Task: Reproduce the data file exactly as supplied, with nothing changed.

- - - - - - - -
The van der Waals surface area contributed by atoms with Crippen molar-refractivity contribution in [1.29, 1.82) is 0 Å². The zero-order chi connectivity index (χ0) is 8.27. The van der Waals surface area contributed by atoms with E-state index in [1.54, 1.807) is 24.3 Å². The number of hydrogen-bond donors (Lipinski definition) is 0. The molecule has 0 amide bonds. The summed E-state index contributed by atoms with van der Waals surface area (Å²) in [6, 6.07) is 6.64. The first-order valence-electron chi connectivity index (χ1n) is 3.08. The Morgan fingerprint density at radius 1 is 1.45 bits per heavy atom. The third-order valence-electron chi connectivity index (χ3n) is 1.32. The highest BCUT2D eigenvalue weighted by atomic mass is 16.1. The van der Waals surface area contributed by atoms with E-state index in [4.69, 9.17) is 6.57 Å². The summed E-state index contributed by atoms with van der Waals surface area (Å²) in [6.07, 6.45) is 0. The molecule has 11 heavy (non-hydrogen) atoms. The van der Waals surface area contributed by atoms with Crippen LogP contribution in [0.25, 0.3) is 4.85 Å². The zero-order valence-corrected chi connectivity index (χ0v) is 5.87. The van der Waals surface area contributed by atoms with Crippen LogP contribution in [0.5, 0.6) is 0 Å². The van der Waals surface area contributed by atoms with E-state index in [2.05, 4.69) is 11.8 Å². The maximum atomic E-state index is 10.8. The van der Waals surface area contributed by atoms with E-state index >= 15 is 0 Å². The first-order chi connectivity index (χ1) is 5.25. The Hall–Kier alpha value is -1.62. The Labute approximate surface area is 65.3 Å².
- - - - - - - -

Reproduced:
The van der Waals surface area contributed by atoms with Crippen molar-refractivity contribution in [1.29, 1.82) is 0 Å². The zero-order chi connectivity index (χ0) is 8.27. The van der Waals surface area contributed by atoms with E-state index in [1.54, 1.807) is 24.3 Å². The number of hydrogen-bond donors (Lipinski definition) is 0. The molecule has 0 amide bonds. The summed E-state index contributed by atoms with van der Waals surface area (Å²) in [6, 6.07) is 6.64. The first-order valence-electron chi connectivity index (χ1n) is 3.08. The Morgan fingerprint density at radius 1 is 1.45 bits per heavy atom. The third-order valence-electron chi connectivity index (χ3n) is 1.32. The highest BCUT2D eigenvalue weighted by atomic mass is 16.1. The van der Waals surface area contributed by atoms with E-state index in [4.69, 9.17) is 6.57 Å². The summed E-state index contributed by atoms with van der Waals surface area (Å²) in [6.07, 6.45) is 0. The molecule has 11 heavy (non-hydrogen) atoms. The van der Waals surface area contributed by atoms with Crippen LogP contribution in [0.25, 0.3) is 4.85 Å². The zero-order valence-corrected chi connectivity index (χ0v) is 5.87. The van der Waals surface area contributed by atoms with Crippen LogP contribution in [0.5, 0.6) is 0 Å². The van der Waals surface area contributed by atoms with E-state index in [2.05, 4.69) is 11.8 Å². The maximum atomic E-state index is 10.8. The van der Waals surface area contributed by atoms with E-state index >= 15 is 0 Å². The first-order chi connectivity index (χ1) is 5.25. The Hall–Kier alpha value is -1.62. The Labute approximate surface area is 65.3 Å².